Homeowners Insurance Dispute Attorneys: Why You Need One
You are not required to have homeowners insurance unless you have a mortgage. Your mortgage lender requires borrowers you to have the basic amount of coverage to protect their interests in case of a total loss.
Most people, especially here in Florida — where tropical storms, flooding, and hurricanes can be a concern — will insure their homes regardless of whether their home is paid for or they have a mortgage.
What happens if you don’t have homeowners insurance in the event of a disaster?
If your house is damaged by a fire, hurricane, tropical storm, tornado, thunderstorm, or some other natural disaster, and you do not have property insurance, you are financially responsible for all damages incurred. This means you will have to pay for expenses such as fixing your roof, rebuilding the home, and any other personal property lost, such as clothing, TVs, electronics, and so on.
Without insurance, you do not have any financial security in place. While some policies might only cover the basics with high deductibles, having some insurance protection is better than none. To illustrate, think back to when Hurricane Irma hit Florida this past fall.
It did considerable flooding and damage to homes all across the state. The extent of damages ranged from total losses — where homes were completely destroyed — to minor structural damages with a few broken windows or some missing shingles off the roof.
If you did not have insurance and were fortunate enough to only have minor damages, then your expenses would only have been to replace the lost shingles or broken windows. On the other hand, if your home was irreparably damaged, you would have to start over and rebuild your home, incurring all expenses associated with the loss.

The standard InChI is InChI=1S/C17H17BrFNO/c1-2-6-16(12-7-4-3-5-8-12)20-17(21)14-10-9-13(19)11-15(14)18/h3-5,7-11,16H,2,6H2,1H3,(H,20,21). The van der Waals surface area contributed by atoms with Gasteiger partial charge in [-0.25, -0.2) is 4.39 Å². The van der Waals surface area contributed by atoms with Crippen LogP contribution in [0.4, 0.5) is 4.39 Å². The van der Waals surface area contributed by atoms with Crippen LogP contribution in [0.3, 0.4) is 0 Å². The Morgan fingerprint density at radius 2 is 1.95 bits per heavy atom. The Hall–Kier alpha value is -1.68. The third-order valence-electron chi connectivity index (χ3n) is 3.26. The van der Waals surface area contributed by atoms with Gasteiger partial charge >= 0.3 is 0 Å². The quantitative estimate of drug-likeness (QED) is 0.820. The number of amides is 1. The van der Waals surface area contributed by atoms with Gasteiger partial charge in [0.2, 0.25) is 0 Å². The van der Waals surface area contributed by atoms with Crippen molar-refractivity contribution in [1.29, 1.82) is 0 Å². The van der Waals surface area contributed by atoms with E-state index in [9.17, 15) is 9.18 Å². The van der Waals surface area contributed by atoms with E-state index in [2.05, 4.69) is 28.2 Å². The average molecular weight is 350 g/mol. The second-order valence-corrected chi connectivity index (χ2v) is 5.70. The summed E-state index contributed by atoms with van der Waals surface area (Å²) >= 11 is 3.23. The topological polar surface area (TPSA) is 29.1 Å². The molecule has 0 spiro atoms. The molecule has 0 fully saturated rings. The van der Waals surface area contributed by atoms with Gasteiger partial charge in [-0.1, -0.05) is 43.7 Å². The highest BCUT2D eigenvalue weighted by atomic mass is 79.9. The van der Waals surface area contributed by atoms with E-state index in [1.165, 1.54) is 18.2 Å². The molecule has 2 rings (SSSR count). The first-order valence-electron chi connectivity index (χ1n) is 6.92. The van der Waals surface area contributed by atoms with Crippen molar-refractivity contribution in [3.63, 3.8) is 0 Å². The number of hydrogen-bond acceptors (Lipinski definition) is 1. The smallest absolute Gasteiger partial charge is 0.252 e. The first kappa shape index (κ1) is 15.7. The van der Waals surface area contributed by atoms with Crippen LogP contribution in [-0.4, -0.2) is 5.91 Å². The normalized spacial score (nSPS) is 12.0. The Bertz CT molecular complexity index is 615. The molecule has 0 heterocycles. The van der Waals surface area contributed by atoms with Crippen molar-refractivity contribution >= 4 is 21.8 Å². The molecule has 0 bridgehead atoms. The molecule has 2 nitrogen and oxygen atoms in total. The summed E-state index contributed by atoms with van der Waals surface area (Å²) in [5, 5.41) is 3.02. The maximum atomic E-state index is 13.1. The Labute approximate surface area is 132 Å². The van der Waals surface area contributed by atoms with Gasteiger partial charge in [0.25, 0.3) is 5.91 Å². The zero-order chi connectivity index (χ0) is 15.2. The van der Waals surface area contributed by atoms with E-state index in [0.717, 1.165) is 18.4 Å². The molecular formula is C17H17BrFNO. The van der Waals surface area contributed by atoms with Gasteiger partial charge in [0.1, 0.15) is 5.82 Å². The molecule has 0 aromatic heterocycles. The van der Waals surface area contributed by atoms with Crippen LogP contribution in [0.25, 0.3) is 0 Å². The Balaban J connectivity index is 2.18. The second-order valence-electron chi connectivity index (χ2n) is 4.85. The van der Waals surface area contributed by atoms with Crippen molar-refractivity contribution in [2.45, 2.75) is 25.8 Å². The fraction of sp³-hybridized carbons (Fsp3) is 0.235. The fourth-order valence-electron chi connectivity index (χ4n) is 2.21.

What happens if my homeowners insurance lapses?
In cases where you have coverage and, for whatever reasons, you miss a premium payment, one of several things can occur. First, your insurance company may cancel or suspend your policy until the payment is made.
During this time, if you experience any losses, whether they are minor or major, you don’t have any protection. All expenses and costs to replace and repair damaged property are yours alone. Depending on the type of coverage you had, and how long you let it lapse, your insurance company could decide they no longer want to provide coverage.
If this happens, then you would have to go to one of the “high risk” providers, which typically have higher premiums. Then you must maintain continuous coverage for at least a year, sometimes longer, before other insurance companies would even consider underwriting a new policy through them.
What is covered under property insurance?
The exact type of property covered under an insurance policy will vary on the type of coverage one purchases. There are standard policies that only cover the structures on your property (i.e., house, garage, sheds, etc.) but not the contents. Then there are policies that cover both the structures and contents.
In general, most policies will cover accidental damages to the home and surrounding structures for most types of events. Even in cases where you or someone in the home causes the damages, as long as it was accidental, your insurance will reimburse you for damages.